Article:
We were ushered past the rows where our friends were sitting and into The Disability Section, where anyone with sight, hearing, learning or mobility difficulties was herded into one, safe, contained section, right at the front. I was disabled: I now needed to use a special entrance and sit with the other disabled people. … I understand that there are difficulties with accommodating the various needs of disabled people in churches and conferences. I know this is about pragmatism and budget. But that moment was a humiliating one. I fought back tears, and as people looked on, I smiled my biggest smile to show how fine I was with it. But as I was pushed into the sparsely populated, dimly-lit seating at the front, I wondered if we would tolerate any other minority group in church being segregated in such a blatant form.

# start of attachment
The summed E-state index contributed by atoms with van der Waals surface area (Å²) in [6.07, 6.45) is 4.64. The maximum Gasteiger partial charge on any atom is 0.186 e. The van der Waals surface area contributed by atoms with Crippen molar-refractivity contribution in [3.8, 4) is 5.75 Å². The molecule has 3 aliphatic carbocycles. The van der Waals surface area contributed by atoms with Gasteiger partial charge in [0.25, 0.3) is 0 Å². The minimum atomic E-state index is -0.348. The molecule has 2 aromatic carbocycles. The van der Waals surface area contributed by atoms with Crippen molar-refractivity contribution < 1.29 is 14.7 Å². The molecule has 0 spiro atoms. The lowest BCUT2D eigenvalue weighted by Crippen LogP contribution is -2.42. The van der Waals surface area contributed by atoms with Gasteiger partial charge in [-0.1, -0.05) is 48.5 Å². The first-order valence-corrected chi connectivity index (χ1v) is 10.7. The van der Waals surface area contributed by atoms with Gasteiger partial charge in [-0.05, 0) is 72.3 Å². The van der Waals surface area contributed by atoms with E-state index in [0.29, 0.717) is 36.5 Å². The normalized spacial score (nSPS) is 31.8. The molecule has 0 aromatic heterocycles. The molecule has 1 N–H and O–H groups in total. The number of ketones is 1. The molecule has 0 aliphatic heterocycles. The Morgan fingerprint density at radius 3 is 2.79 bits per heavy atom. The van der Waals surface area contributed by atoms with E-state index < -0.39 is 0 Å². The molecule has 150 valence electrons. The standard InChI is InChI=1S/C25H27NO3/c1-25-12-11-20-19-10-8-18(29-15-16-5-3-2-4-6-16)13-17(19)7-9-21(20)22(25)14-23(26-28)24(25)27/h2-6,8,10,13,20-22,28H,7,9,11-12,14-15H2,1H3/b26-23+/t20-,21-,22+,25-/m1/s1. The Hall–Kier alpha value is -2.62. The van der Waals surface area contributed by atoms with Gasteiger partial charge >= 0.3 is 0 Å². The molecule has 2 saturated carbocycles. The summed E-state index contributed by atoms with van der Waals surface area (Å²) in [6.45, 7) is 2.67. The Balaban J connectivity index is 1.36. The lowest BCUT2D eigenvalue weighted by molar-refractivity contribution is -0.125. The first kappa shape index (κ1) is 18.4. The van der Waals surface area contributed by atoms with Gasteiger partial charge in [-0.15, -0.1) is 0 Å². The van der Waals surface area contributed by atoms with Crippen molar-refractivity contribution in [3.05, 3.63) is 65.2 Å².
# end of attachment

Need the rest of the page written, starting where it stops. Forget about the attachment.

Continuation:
Making it Easier NOT to Receive Communion by Ben Conroy (Shadows on the Road)
There are actually rather a lot of quite commonplace sins that (depending of course on one’s degree of knowledge and culpability) might cause one not to be in a state of grace on a given Sunday. And unless the reports of drastically reduced numbers going to confession are completely erroneous, then what we’re dealing with is a lot of people who either don’t know that you’re not supposed to receive communion when not in a state of grace, or they for some reason are not following the teaching.
Both problems, it strikes me, have more or less the same solution. Priests could just announce at every mass for a couple of weeks that people are very welcome to come up for a blessing* if they’re not Catholics, have already received communion twice that day, or are not in a state of grace. Talk about how this is going to be a pretty normal occurrence, and use it as an opportunity for catechesis.
Who’s next to ask for help and tutor us in service?